Even snagging the mooring was challenging. Twice, I failed to put the engine in neutral and drove away with CA struggling to hold the mooring pendant. The third time was the charm; I finally noticed my mistake and dropped the engine in to neutral after she had hooked the mooring.

Moored at 29°53.03′N 081°33.15′W, St. Augustine.

Once secure, I collapsed and took a two hour nap. CA cleaned up the decks, rinsing off the puke. She cleaned and showed the things below that had come adrift in the high seas. She's made of sterner stuff than I am.

Scott of Joie de Vivre stopped by to welcome us to St. Augustine.

Dinner at Harry's.

Time: 9 hours. Distance: 11 nm rhumb, 64 miles ICW. Total of 55 nm offshore from St. Mary's.


Attribute Value
Depart Started at 30°05.0′N 081°16.0′W
Arrive Moored at 29°53.03′N 081°33.15′W
Time 9h
Distance 11 nm

8th. Saturday

Moored at 29°53.03′N 081°33.15′W, St. Augustine

We started the day with the 08:00 cruiser's net. On Marine VHF channel 72, they check in and discuss the day's events, equipment for sale or exchange, questions about the locale. Very, helpful and welcoming.

We went to the Hidden Harbor Marina yard sale. It seems like a nice place: "small, liveaboard friendly". For now, we'll stay on a mooring ball in the river.


Then, for even more fun, we went to the famous Sailor's Exchange. Every boat part you could ever possibly want is here. It's just a matter of finding it.

Our other exciting trip today is laundry. The marina has four washers (and four dryers) making laundry quick and reasonably pleasant.

Maybe next Saturday, we'll look for the Old City Farmer's Market on Anastasia Island.

We're going to try and take in the holiday parade of boats tonight at around 18:00. The issue is the fog. It's been foggy since we got here, and a parade of lighted boats—in the fog—would not seem to reflect a Christmas spirit. It would be more like mystery lights at sea.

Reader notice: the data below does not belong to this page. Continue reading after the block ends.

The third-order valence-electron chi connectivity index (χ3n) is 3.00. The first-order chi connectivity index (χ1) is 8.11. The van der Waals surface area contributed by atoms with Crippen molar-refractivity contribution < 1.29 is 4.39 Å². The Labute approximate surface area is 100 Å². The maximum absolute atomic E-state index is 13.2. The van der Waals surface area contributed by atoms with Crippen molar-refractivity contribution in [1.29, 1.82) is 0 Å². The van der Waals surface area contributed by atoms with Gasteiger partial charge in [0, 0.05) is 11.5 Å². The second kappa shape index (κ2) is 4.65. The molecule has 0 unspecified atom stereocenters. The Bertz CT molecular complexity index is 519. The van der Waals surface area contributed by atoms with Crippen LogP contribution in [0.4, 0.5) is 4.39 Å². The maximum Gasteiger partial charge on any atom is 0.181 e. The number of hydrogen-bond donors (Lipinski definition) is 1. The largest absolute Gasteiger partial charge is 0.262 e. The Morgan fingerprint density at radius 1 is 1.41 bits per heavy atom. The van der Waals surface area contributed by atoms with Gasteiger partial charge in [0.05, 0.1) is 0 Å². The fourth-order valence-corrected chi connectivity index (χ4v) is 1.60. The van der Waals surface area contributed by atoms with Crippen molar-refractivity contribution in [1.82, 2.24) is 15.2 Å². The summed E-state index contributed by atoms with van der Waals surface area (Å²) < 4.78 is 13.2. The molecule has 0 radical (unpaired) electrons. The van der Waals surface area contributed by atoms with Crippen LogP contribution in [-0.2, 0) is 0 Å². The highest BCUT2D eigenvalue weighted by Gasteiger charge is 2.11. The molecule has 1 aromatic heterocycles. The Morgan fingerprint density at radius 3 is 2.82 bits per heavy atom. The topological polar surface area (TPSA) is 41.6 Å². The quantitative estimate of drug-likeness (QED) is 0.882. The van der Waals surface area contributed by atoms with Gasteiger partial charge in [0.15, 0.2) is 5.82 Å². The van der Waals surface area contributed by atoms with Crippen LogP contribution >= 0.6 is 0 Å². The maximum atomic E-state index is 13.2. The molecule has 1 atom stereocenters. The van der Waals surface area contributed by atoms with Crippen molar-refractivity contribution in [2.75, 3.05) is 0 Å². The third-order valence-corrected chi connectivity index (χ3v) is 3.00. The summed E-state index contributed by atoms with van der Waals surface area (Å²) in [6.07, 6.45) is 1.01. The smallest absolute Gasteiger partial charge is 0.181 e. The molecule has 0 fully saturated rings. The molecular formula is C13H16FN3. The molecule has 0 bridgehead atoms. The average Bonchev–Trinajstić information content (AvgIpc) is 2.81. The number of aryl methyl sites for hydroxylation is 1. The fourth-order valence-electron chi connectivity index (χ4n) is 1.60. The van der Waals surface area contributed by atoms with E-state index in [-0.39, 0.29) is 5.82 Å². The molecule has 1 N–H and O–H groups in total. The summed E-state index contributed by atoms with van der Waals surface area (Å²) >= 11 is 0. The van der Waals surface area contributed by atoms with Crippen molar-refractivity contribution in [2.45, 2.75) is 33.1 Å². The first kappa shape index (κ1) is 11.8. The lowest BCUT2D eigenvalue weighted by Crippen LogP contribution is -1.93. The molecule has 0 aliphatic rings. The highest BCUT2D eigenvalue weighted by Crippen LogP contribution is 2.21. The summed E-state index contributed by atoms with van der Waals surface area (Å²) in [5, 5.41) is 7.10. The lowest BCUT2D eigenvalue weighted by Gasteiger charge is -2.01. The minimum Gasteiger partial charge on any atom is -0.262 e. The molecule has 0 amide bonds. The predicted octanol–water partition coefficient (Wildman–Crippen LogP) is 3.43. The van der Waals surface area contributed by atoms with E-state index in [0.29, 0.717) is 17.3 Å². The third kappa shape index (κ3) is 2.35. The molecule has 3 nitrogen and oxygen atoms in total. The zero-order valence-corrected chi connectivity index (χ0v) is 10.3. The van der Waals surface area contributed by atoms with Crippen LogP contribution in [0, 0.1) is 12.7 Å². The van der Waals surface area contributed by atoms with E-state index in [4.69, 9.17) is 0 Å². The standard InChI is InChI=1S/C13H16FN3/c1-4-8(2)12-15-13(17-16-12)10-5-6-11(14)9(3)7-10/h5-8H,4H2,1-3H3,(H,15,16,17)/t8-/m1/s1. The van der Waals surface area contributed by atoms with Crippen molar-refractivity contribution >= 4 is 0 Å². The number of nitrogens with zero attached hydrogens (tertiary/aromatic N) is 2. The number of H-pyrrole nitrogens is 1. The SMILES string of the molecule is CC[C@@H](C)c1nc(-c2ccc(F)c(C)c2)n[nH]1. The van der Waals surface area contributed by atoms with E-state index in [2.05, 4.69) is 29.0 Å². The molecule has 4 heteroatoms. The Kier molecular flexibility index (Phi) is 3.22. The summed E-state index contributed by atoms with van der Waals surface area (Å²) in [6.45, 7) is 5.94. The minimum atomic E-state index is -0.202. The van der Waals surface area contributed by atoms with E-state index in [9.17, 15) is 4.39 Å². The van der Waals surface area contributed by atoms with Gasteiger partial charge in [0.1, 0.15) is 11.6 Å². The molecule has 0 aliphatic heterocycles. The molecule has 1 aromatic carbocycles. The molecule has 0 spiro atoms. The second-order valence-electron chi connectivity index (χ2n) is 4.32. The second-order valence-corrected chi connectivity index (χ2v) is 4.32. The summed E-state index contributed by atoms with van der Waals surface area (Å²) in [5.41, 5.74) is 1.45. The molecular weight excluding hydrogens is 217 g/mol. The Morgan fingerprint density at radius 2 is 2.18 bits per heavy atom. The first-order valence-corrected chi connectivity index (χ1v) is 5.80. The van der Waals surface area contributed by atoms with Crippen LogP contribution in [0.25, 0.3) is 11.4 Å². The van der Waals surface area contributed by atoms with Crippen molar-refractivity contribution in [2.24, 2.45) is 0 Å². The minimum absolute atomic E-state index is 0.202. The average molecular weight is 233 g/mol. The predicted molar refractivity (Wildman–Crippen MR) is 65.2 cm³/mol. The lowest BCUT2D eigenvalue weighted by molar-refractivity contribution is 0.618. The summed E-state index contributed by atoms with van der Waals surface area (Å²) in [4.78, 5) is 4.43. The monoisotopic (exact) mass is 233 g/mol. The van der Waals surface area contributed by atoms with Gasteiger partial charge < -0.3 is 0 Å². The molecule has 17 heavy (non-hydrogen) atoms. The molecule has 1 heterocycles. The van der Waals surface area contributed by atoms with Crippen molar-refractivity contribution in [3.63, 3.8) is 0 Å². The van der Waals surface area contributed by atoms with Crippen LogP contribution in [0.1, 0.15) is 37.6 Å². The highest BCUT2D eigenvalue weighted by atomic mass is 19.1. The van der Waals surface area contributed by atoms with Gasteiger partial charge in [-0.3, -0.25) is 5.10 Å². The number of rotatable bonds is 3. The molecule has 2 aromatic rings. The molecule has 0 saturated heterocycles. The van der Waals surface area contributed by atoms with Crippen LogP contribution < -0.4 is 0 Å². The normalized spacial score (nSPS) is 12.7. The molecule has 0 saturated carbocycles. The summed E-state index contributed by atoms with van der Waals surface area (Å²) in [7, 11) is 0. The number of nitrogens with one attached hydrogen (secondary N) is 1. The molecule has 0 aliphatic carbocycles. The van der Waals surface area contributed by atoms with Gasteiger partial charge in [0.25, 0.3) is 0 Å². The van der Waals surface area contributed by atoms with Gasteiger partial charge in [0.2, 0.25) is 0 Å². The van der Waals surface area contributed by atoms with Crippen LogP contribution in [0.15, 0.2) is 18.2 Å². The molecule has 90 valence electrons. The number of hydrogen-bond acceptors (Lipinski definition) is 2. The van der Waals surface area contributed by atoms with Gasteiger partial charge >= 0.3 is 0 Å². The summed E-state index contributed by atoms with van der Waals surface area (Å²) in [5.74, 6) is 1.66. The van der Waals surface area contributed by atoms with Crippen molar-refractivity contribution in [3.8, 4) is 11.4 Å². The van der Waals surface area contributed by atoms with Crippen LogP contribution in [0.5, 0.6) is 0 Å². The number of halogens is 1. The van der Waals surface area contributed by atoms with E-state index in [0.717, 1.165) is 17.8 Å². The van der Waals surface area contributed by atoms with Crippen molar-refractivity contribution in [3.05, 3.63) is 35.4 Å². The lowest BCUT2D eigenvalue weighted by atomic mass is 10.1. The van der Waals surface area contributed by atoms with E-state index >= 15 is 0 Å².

This year's Christmas Miracle: the fog lifted from about 17:45 to about 19:45, allowing the parade to pass in all it's glory. After dinner, the fog was so thick we had trouble finding Red Ranger in the mooring field.

Dinner at the House of Barley irish pub.

We've got some chores to look into while we're here. The Sailor's Exchange and West Marine are only a few miles away by bike or bus, so we should make some minimal effort to finish a few of the tasks that we've been leaving for later.

For example, I've got a box of parts for installing two more small solar panels; so I suppose I should actually do that. Also, I can order a replacement propane hose now that I have a delivery address. I hope to finish the dinghy registration (if Walker Bay has finally sent my Manufacturer's Statement of Origin to our mail forwarding service.) And—to comply with Florida's ridiculous policy on registration—I need to get a "registration without title" from the Commonwealth of Virginia.


Attribute Value
Arrive Moored at 29°53.03′N 081°33.15′W

9th. Sunday

Moored at 29°53.03′N 081°33.15′W, St. Augustine

Today's cruiser's net (08:00, channel 72) provided an introduction to some of the other boaters here in the St. Augustine area. Plus useful information on the Sunday Farmer's market, bus stops, and nautical trivia.

CA and Scott took off for the local Yoga studio at around 10:30.

I was left until about 13:00 to look closely at our journey south. The MapTech Florida chartbook breaks Florida's Atlantic coast down into three slightly overlapping sections: North (border to Cape Canaveral), Central (Cape Canaveral to Ft. Lauderdale) and South (Jupiter Inlet to Key West). We're well into the North; I'm just trying to get into the Central section; let's not over-plan this.